3. In the 310 K simulations presented in this work, there were no systematic dependencies of the backbone structure dynamics of OmpF on the protonation state of residue D127. The side-chain configurations, hydrogen bonding patterns, and hydration patterns seen in the local environment of residue D127 were somewhat different from the corresponding configurations and pattern seen in the crystal structure at 77 K. For the neutral D127, the interatomic distances remained essentially unchanged during the simulation after equilibration, whereas for the charged D127, the side chain conformations continued to undergo transitions throughout the simulation. Water radial distribution functions showed that the neutral D127 had close interactions with just one water molecule, whereas the charged D127 was usually interacting closely with two water molecules. Conclusions about the detailed interaction network of the side chains and water are subject to two caveats: a), It has recently been shown that classical force fields do not give accurate results for the hydration of carboxylate groups (45). Therefore conclusions based in part on simulating this type of interaction should be reconsidered in the future with better force fields. b), And the model we use for protonation states of residues is static. For residues such as D127 in OmpF, where there is a close balance between influences tending toward protonation and deprotonation, it would be more realistic to construct a dynamical model for protonation, where a proton could exchange between a residue and water in the course of a simulation.
  4. Based primarily on our finding shown in Fig. 8 that the uncharged D127 cannot keep the R167 side chain from swinging out into the channel lumen, we conclude that D127 is probably charged in the low temperature crystal structure. However, under physiological conditions, it seems plausible that D127 can exist in both the charged and the uncharged states, and thus switch dynamically between the two states. This hypothesis is reinforced by the results in Fig. 10, which demonstrate that there is frequent exchange of waters in the vicinity of D127, and hence ample opportunity for protonation-deprotonation reactions.
  5. These simulations point out a limitation of electrostatics-based titration models in which the dielectric constant of the protein is set at a fixed value. (For a similar point with respect to permeation models, see Allen et al. (46)). Indeed, it is hard to see how any continuum dielectric model, even one that allows for anisotropy and spatial variation, can capture the behavior of polarizable groups in the vicinity of D127, as shown in Fig. 11. We see by the increased mobility of the polar groups in the vicinity of the charged D127 that the local apparent polarizability of the channel protein is variable in response to the protonation state of D127. Furthermore, we also see by the increased hydration of charged D127 that the polarizability of the cavity associated with penetration of water is also a function of the protonation state of D127. However, we find that the changes in the hydration number of D127 are coupled to the changes in interaction of D127 with the protein. We see from Fig. 8 b that when D127 is neutral, its protonated side-chain carboxylate is closely coordinated with the backbone carbonyl of R167. In essence, we see in this polar cavity that the polarizability of the local protein charge groups, the degree of penetration of water, and the protonation state of D127 all seem to be very tightly coupled to each other. This is somewhat different from what was seen for the case of introducing a charged residue into a nonpolar cavity (23), where the increase in the local polarizability was essentially exclusively due to increased protein disorder.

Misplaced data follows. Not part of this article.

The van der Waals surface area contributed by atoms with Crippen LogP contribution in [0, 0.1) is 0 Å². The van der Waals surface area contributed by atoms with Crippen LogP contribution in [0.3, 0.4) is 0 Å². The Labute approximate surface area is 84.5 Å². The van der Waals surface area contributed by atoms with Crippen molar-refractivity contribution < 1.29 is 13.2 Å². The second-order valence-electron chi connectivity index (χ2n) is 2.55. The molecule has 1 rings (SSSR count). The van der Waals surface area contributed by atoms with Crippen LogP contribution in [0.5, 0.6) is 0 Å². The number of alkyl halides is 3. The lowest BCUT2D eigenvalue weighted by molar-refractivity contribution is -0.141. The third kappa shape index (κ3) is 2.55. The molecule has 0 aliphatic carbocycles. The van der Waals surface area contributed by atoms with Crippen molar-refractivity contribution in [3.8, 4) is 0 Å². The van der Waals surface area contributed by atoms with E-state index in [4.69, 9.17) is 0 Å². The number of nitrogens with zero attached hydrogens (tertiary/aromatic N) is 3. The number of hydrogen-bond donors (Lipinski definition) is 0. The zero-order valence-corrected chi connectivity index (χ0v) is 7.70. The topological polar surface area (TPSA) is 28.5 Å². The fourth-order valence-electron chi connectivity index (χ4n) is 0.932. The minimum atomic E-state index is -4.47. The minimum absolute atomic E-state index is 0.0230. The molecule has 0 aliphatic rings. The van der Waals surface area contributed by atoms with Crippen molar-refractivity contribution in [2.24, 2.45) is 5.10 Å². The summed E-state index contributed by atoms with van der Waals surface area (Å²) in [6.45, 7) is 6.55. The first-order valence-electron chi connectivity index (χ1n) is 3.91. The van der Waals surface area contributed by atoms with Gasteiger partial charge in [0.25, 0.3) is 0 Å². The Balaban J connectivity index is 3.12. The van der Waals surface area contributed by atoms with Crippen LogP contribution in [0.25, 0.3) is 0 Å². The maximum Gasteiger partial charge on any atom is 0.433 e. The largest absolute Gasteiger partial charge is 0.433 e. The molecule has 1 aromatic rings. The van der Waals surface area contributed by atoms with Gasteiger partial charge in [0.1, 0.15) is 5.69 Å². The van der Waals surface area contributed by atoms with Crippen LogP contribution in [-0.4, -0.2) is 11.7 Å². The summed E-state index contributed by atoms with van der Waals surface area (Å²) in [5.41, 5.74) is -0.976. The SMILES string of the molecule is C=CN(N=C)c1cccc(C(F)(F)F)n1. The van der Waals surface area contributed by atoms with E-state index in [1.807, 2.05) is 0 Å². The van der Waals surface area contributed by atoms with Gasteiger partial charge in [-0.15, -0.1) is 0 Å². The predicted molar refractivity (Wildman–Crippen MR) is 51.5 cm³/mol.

The more general inferences we draw from these conclusions are:

  1. When considering a situation where multiple charged residues interact with each other, it is important to consider exhaustively the combinatorics of possible interactions, and the range of plausible parameters in Poisson-Boltzmann calculations, when assigning protonation states.
  2. Side chain configurations and hydration patterns seen in low-temperature crystals may not reflect the array of configurations experienced in physiological-temperature dynamics.
  3. To fully understand the protonation states of titratable residues in proteins, it is necessary to modify the view that the protonation state is determined by the protein dielectric properties. One may consider instead that the protonation state of a residue and the protein dielectric properties near the residue each affect the other.

Future work suggested by the results of this work include:

  1. Similar calculations on the numerous mutants of OmpF for which structures are known to validate the capability of describing in atomistic detail the functional changes associated with mutations. In the longer term, the ultimate goal would be to combine the very compute-intensive MD simulations of the sort described in this work with a more coarse-grained and a less compute-intensive simulation technique. Candidate coarse-grained approaches include transport Monte Carlo (12,47), continuum Poisson-Nernst-Planck theory (48), or Brownian dynamics (4952). In this strategy, the MD simulations would be used to validate the detailed description of the system. The detailed description of the system would be used to parameterize the much less compute-intensive Brownian dynamics or transport Monte Carlo, which in turn could be used to do sufficiently long simulations that the physiology of the channel could be predicted. Such a capability could be used to develop a computer-aided design capability for reengineering β-barrel channel proteins as conducting components of nano-devices, as postulated by Bayley and Jayasinghe (53).
  2. Work on force field improvement to more confidently characterize hydrogen bonding and hydration patterns in side chains.
  3. Development of a dynamical protonation/deprotonation model to more confidently characterize this aspect of protein-water interactions.
  4. Experimental comparison between side-chain configurations in OmpF at low and physiological temperatures.


An online supplement to this article can be found by visiting BJ Online at http://www.biophysj.org.

Supplementary Material



We gratefully acknowledge computational time from the National Computational Science Alliance. We also thank all our lab members for their helpful comments and discussions.

This work was supported by National Institutes of Health grant R01GM054651-08 and by the U.S. Dept. of Energy's Genomics: GTL program (www.doegenomestolife.org) under project “Carbon Sequestration in Synechococcus Sp.: from Molecular Machines to Hierarchical Modeling” (www.genomes-to-life.org).